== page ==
Fasting from food and drink before Eucharistic Communion has been a part of Church discipline since the fourth century. Currently the Roman Catholic Church obligates its members to a mitigated form of what at times had been a quite rigorous fast: no food or drink is to be consumed for at least one hour prior to Eucharistic Communion. The discipline, codified in Codex iuris canonici Canon 919, does not prohibit drinking water or taking even solid medicine, nor does it bind the sick and aged or those who are occupied in their care. Priests whose pastoral responsibilities require them to celebrate the Eucharist more than once in a day are bound to the fast prior to the first liturgical celebration only.
The 20th century mitigation of the eucharistic fast has occured in several stages. It can best be understood as a response to the liturgical reform set in motion in 1905 with Pope pius x's promotion of frequent, even daily, Communion for the laity. At the time of Pius X's decree the communion fast involved abstention from all food and drink, including water, from midnight prior to the reception of Communion. This discipline, in the context of 20th century socio-cultural realities, was judged to be an obstacle to the pastoral implementation of the ideal of regular lay Communion. Pope Pius XII's 1953 apostolic constitution Christus Dominus eliminated the prohibition against drinking water; in 1957 he reduced the duration of the fast from food and alcoholic beverages to three hours. After the Second Vatican Council, as part of the renewed effort to promote full and active participation in the eucharistic liturgy, Pope Paul VI decreed in 1964 that the eucharistic fast was further mitigated, binding the Church to abstaining from all food and drink for one hour before Communion; in 1973 he dispensed the sick and their caregivers from even this limited obligation.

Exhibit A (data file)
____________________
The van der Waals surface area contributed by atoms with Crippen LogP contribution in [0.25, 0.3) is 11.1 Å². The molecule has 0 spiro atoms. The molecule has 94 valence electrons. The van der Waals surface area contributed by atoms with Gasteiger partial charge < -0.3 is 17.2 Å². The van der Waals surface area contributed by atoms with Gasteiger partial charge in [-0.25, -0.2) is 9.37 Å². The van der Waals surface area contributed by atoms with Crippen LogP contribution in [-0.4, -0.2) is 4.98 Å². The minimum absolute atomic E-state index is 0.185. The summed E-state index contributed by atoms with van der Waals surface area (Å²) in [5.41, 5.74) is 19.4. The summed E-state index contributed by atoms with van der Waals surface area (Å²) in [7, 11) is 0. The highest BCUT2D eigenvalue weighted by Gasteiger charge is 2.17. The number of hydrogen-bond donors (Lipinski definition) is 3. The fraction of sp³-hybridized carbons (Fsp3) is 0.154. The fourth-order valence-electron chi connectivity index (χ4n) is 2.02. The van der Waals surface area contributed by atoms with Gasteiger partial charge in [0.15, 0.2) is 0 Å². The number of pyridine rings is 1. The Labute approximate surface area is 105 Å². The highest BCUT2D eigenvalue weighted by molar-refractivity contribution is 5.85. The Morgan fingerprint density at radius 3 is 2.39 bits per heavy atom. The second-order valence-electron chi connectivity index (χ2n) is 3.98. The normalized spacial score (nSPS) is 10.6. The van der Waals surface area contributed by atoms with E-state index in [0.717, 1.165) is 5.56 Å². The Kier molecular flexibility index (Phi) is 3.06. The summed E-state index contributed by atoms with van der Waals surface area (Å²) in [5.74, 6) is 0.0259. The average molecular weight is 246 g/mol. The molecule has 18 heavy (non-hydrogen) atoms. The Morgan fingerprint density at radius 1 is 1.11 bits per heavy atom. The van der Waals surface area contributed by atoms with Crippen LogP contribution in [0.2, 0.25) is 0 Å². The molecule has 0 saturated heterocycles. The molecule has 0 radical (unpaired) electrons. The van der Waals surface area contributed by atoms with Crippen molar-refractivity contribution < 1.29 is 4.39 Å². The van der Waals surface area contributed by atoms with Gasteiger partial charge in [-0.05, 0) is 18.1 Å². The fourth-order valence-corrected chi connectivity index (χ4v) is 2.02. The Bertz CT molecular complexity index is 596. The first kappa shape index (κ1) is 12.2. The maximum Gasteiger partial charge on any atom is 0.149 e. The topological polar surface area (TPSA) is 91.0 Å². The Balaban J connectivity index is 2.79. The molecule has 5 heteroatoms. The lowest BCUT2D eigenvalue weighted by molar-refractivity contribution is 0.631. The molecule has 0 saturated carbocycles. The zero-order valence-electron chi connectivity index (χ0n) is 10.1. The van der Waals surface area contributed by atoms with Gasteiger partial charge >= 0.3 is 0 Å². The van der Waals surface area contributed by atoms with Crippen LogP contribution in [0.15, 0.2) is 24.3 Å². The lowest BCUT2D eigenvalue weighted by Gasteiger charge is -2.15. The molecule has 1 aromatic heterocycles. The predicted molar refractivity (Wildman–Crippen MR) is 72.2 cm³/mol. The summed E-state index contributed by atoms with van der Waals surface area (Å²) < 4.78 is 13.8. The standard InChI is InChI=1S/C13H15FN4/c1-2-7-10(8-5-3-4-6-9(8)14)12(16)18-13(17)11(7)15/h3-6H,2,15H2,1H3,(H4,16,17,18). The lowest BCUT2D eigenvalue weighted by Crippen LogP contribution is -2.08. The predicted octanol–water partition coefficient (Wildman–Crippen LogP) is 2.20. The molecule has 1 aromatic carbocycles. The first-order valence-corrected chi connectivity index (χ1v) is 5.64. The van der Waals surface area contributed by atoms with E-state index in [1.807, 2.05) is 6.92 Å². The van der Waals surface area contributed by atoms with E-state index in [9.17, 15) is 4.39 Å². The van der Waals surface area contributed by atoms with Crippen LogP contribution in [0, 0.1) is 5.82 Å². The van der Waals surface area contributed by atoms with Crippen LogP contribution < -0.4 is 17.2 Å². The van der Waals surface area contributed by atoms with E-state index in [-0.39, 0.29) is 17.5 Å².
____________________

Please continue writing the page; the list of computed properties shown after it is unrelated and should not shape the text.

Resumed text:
History of the Practice. The origins of the discipline are hidden in obscurity. Late fourth century North African councils (Hippo in 393; Carthage in 397) legislated that the Eucharist was to be eaten prior to any other food consumption during a day. St. Augustine, bishop of Hippo, advocates this practice in his letter to Januarius, claiming apostolic origin for it while admitting it was not Jesus' mandate. Some authors have attempted to ground the practice in certain statements of third century Church orders, but recent critical scholarship has cast doubt on the validity of these efforts.
In evaluating the claim for apostolic origin of the practice, liturgical and canonical historians note the witness of I Corinthians and other first century noncanonical writings that in the primitive church the Eucharist was celebrated in the course of a meal. When the Eucharist and meal were separated, the practice of a community agape persisted, although in what relationship to the Church's eucharistic action is unclear. The fourth century legislation specifically notes that on Holy Thursday the sequence of Eucharistic Communion before other eating does not obligate the Church, leading some contemporary commentators to hypothesize an active memory of an earlier practice, if not its persistence. The fact of the fourth century exception is still handed on by St. Thomas Aquinas, in the 13th century, but as a practice long superseded.